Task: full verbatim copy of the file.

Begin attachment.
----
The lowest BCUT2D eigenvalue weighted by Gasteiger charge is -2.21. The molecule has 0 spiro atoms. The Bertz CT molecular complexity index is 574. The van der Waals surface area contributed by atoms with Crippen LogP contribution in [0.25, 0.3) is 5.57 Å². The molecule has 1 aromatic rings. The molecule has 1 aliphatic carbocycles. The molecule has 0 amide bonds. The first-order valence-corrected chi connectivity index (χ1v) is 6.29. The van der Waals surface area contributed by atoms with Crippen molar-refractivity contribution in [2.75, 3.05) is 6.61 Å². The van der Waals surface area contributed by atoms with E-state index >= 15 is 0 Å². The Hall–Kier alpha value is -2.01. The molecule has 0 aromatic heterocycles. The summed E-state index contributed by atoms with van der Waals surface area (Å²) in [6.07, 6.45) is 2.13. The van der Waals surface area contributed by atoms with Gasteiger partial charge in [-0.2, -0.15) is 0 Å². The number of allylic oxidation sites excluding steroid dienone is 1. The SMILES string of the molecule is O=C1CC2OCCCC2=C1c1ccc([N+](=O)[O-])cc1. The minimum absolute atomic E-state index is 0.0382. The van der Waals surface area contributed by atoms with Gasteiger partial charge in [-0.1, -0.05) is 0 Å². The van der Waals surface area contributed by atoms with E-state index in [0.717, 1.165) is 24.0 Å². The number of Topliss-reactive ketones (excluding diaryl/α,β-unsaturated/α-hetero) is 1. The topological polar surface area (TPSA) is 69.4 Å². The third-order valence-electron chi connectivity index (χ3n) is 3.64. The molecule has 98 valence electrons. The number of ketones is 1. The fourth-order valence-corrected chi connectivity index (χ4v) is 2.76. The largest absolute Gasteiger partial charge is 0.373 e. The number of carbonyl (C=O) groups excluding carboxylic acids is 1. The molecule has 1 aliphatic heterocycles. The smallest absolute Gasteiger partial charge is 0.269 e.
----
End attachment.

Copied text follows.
The lowest BCUT2D eigenvalue weighted by Gasteiger charge is -2.21. The molecule has 0 spiro atoms. The Bertz CT molecular complexity index is 574. The van der Waals surface area contributed by atoms with Crippen LogP contribution in [0.25, 0.3) is 5.57 Å². The molecule has 1 aromatic rings. The molecule has 1 aliphatic carbocycles. The molecule has 0 amide bonds. The first-order valence-corrected chi connectivity index (χ1v) is 6.29. The van der Waals surface area contributed by atoms with Crippen molar-refractivity contribution in [2.75, 3.05) is 6.61 Å². The van der Waals surface area contributed by atoms with E-state index >= 15 is 0 Å². The Hall–Kier alpha value is -2.01. The molecule has 0 aromatic heterocycles. The summed E-state index contributed by atoms with van der Waals surface area (Å²) in [6.07, 6.45) is 2.13. The van der Waals surface area contributed by atoms with Gasteiger partial charge in [-0.2, -0.15) is 0 Å². The number of allylic oxidation sites excluding steroid dienone is 1. The SMILES string of the molecule is O=C1CC2OCCCC2=C1c1ccc([N+](=O)[O-])cc1. The minimum absolute atomic E-state index is 0.0382. The van der Waals surface area contributed by atoms with Gasteiger partial charge in [-0.1, -0.05) is 0 Å². The van der Waals surface area contributed by atoms with E-state index in [0.717, 1.165) is 24.0 Å². The number of Topliss-reactive ketones (excluding diaryl/α,β-unsaturated/α-hetero) is 1. The topological polar surface area (TPSA) is 69.4 Å². The third-order valence-electron chi connectivity index (χ3n) is 3.64. The molecule has 98 valence electrons. The number of ketones is 1. The fourth-order valence-corrected chi connectivity index (χ4v) is 2.76. The largest absolute Gasteiger partial charge is 0.373 e. The number of carbonyl (C=O) groups excluding carboxylic acids is 1. The molecule has 1 aliphatic heterocycles. The smallest absolute Gasteiger partial charge is 0.269 e.